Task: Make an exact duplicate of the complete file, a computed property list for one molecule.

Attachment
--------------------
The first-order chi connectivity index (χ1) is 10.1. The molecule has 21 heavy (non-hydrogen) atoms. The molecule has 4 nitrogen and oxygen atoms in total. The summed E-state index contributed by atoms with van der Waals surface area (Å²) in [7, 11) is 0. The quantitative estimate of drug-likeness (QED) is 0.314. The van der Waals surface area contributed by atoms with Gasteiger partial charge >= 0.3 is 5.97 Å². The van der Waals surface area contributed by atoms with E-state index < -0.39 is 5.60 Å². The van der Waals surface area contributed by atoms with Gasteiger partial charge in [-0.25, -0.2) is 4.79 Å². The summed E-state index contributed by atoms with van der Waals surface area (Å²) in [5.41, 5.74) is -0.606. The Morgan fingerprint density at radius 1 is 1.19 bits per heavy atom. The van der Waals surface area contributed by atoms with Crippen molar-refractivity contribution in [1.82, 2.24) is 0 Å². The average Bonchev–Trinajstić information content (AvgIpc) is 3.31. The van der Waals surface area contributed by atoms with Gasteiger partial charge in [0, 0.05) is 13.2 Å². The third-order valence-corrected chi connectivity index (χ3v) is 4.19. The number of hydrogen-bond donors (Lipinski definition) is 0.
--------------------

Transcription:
The first-order chi connectivity index (χ1) is 10.1. The molecule has 21 heavy (non-hydrogen) atoms. The molecule has 4 nitrogen and oxygen atoms in total. The summed E-state index contributed by atoms with van der Waals surface area (Å²) in [7, 11) is 0. The quantitative estimate of drug-likeness (QED) is 0.314. The van der Waals surface area contributed by atoms with Gasteiger partial charge >= 0.3 is 5.97 Å². The van der Waals surface area contributed by atoms with E-state index < -0.39 is 5.60 Å². The van der Waals surface area contributed by atoms with Gasteiger partial charge in [-0.25, -0.2) is 4.79 Å². The summed E-state index contributed by atoms with van der Waals surface area (Å²) in [5.41, 5.74) is -0.606. The Morgan fingerprint density at radius 1 is 1.19 bits per heavy atom. The van der Waals surface area contributed by atoms with Crippen molar-refractivity contribution in [1.82, 2.24) is 0 Å². The average Bonchev–Trinajstić information content (AvgIpc) is 3.31. The van der Waals surface area contributed by atoms with Gasteiger partial charge in [0, 0.05) is 13.2 Å². The third-order valence-corrected chi connectivity index (χ3v) is 4.19. The number of hydrogen-bond donors (Lipinski definition) is 0.